Tibetan spiritual leader the Dalai Lama on Sunday condoled the death of South Africa’s anti-apartheid icon Archbishop Emeritus Desmond Tutu and called him a “true humanitarian”.
In a letter to Tutu’s daughter Mpho Tutu, the Dalai Lama called the Nobel Peace Prize awardee his “respected elder spiritual brother and good friend”.
“Please accept my heartfelt condolences… and convey the same to your mother and other members of your family. I pray for him,” the letter to Mpho read.
Recalling his association with Tutu, the Dalai Lama wrote, “As you know, over the years, your father and I enjoyed an enduring friendship. I remember the many occasions we spent time together, including the week here at Dharamshala in 2015 when we were able to share our thoughts on how to increase peace and joy in the world. The friendship and the spiritual bond between us was something we cherished.” The Dalai Lama said the South African activist for racial justice and LGBT rights was “entirely dedicated to serving his brothers and sisters for the greater common good”.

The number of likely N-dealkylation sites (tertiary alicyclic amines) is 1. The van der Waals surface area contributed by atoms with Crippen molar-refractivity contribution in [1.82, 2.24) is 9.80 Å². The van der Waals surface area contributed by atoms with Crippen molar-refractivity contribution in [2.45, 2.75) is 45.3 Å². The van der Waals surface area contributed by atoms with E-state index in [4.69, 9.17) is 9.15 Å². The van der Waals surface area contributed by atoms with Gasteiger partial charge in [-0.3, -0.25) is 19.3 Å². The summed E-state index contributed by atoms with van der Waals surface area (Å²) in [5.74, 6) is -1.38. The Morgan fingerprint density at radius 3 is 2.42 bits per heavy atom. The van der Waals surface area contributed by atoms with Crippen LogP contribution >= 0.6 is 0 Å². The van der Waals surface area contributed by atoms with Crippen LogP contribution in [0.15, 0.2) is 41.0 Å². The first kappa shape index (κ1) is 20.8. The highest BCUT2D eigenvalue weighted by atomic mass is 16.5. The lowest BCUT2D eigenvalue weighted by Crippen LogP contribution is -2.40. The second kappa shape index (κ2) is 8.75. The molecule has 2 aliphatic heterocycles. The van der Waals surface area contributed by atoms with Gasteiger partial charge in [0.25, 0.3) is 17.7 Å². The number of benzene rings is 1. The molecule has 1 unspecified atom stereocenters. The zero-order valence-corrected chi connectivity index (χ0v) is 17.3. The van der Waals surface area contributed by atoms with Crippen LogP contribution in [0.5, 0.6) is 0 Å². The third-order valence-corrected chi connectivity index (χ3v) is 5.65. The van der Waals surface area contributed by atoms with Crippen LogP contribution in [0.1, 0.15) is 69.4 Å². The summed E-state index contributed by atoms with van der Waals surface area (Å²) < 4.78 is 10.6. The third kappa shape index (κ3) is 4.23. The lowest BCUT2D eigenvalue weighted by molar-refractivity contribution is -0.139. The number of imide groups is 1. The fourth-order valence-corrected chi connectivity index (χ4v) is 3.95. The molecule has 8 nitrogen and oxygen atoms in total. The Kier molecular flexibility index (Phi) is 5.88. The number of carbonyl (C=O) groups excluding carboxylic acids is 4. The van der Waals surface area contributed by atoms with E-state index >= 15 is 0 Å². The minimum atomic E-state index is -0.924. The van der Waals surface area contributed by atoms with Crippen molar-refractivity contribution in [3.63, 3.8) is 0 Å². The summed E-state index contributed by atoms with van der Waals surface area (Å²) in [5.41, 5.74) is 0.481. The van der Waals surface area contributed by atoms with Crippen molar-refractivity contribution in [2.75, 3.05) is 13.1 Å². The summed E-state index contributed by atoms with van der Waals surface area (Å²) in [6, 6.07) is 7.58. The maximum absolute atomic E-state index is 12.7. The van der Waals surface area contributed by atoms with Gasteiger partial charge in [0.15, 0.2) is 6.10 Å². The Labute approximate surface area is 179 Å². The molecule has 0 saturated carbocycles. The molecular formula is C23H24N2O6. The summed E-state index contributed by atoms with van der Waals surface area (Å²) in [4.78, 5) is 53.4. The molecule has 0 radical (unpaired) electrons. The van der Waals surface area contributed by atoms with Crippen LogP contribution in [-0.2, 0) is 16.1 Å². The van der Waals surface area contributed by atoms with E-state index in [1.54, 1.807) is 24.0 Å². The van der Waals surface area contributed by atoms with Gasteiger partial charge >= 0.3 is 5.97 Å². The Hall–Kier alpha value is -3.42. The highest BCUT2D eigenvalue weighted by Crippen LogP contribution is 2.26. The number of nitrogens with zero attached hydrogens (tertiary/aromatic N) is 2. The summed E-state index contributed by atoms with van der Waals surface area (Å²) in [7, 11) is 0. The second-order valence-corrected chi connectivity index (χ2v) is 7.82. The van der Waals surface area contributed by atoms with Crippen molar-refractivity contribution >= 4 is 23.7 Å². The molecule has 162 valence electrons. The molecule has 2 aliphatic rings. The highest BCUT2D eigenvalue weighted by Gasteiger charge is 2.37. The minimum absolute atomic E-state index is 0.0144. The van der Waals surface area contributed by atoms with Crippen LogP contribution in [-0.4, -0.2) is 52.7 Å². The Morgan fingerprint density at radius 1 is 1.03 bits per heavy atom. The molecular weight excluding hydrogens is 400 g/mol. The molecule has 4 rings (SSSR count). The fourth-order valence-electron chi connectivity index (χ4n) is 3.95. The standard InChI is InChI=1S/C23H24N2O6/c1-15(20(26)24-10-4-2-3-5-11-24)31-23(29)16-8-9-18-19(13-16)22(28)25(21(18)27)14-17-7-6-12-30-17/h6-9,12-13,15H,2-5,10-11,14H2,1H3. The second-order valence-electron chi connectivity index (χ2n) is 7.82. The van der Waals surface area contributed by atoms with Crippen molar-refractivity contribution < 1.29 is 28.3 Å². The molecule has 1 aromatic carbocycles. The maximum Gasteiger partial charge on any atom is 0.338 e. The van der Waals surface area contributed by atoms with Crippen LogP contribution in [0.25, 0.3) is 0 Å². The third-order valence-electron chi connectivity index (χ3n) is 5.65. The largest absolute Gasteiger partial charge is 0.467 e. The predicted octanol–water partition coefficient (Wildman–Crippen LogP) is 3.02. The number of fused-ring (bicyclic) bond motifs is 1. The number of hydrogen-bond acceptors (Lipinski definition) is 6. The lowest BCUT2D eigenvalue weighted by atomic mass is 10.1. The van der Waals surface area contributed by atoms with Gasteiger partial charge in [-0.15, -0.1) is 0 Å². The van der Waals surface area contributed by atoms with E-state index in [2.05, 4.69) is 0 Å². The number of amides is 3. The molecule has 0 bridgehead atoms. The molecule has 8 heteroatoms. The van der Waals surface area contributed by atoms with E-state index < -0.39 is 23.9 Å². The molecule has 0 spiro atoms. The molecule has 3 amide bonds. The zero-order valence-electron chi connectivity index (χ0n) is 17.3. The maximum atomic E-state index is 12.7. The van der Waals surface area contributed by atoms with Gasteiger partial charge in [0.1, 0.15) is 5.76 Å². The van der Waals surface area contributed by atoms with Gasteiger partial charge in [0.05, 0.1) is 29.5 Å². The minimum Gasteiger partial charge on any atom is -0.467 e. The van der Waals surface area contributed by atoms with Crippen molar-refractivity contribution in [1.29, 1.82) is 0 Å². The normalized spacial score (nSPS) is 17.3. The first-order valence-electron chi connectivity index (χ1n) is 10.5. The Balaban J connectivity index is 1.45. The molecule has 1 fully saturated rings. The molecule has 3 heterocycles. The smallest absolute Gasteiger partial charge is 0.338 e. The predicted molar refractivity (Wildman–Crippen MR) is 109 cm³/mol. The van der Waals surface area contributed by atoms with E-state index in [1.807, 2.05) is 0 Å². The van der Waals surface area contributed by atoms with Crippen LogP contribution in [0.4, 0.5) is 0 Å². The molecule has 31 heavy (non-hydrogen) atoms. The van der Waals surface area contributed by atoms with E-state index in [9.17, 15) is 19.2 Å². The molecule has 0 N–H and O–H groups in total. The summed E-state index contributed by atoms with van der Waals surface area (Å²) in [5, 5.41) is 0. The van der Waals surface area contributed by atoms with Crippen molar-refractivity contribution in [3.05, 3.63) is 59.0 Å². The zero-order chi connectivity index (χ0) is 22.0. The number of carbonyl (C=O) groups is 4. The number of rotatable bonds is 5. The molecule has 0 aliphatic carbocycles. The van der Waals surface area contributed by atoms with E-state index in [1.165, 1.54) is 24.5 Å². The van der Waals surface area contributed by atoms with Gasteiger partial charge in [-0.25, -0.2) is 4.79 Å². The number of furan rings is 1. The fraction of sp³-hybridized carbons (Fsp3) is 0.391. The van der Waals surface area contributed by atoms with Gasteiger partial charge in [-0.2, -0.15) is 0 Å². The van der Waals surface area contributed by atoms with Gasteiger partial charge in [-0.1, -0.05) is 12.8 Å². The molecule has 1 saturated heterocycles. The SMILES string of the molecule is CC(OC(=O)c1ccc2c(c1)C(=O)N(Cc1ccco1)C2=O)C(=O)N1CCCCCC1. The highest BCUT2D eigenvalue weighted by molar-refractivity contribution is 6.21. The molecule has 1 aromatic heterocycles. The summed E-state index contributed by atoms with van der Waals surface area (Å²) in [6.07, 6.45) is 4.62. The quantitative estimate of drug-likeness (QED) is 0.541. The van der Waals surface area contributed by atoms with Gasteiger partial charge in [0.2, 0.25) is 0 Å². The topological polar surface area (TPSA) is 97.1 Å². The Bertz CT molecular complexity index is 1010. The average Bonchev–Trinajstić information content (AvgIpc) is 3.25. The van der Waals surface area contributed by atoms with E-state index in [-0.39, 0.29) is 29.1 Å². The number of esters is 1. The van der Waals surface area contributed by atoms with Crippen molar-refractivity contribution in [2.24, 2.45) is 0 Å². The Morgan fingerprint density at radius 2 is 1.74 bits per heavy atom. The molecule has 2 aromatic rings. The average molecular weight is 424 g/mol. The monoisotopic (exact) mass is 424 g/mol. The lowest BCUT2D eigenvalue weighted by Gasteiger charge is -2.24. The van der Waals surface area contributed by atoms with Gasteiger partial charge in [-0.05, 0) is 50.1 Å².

He called Tutu a true humanitarian and a committed advocate of human rights, and that his work for the Truth and Reconciliation Commission was an inspiration for others around the world.
“With his passing away, we have lost a great man, who lived a truly meaningful life. He was devoted to the service of others, especially those who are least fortunate. I am convinced the best tribute we can pay him and keep his spirit alive is to do as he did and constantly look to see how we too can be of help to others,” the Dalai Lama wrote.
Tutu passed away at Cape Town in South Africa in the early hours of Sunday. He was the last surviving South African laureate of the Nobel Peace Prize.
Tutu, who previously survived tuberculosis, had undergone a surgery for prostate cancer in 1997. He was also hospitalised several times in recent years for various ailments.